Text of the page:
How To Get your Music Onto Streaming Platforms
At some point in your music career, uploading songs to YouTube just isn’t as fulfilling. You want more.
You want to play with the big kids now, quite literally. Meaning you want your music to be played on some of the most significant streaming services around like Spotify, Apple Music, and Tidal, just like your favourite artists.
Not just that, you also think it’s time to cash in on streaming royalties.
Since you can’t upload to those platforms directly, the big question for most upcoming and independent artists is, “How do I get my music onto Spotify, Amazon, Tidal, etc.?”
What Is a Digital Distributor and What Do They Do?
The answer to the question in the previous paragraph above is simple: by using a digital distributor.
But now, you’re probably still clueless about what that is.
As we said before, there’s currently no way for artists to upload their music straight to these streaming platforms. Digital distributors act as sort of an intermediary or middleman that connects you to the streaming platforms. For a price, of course, these companies will put you on Apple Music, Deezer, Tidal, Amazon Music, and some even open the opportunity for you to be found on Instagram stories and TikTok.
We want to be clear that digital distributors are NOT record labels. While some may take a percentage of royalties as a commission, that does not mean they own your song in any way.
Quick Advice: You should choose only one distributor for each release. Choosing multiple distributors for one release would mean that your song will appear everywhere more than once. That’s unnecessary. But! You can use various distributors for numerous releases. Let’s say you just want to do a trial run with a few distributors. You could release your first single using one and your second single using a different one.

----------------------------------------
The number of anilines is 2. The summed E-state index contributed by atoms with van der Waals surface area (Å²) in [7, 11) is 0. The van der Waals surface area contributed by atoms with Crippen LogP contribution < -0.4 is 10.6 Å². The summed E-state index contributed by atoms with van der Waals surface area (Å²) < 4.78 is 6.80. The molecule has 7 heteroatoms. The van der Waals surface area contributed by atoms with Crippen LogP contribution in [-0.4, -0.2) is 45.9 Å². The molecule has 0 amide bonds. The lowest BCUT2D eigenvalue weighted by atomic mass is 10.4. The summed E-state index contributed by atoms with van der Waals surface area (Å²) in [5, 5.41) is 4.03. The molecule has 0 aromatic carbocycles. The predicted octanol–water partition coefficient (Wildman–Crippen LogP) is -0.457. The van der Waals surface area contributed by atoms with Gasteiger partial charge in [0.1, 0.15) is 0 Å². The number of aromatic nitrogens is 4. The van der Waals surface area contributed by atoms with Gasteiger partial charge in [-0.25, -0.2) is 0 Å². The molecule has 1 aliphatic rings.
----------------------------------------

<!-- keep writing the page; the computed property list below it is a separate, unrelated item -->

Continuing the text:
Essentially, all digital distributors do the same thing - get you on streaming platforms and pay you the royalties. Yet, they can be very different in how they do it, how much commission they take, their customer service, and their pricing strategy.
There are a few digital distributors to choose from. Right now, we can think of 18, but we won’t talk about all of them. What we are going to do for you is to highlight the significant pros and cons of Distro Kid, Ditto, Tunecore, and CDBaby, paying particular attention to their reputations, cost, features, and customer support.
DistroKid is pretty new to digital distribution starting in 2013, but that does not hinder them in any way. Many artists and producers rave about how easy and straightforward their interface is. They have many guides and videos to help you get started.
DistroKid is not bad with pricing. With just $20 a year, an artist can upload unlimited music. That means you could release a song every day or an album every month and pay $20 for all of it. WOAH!
Another neat thing about them is that they pay you 100% of your royalties. No commission is ever taken. All that your music earns is yours to keep.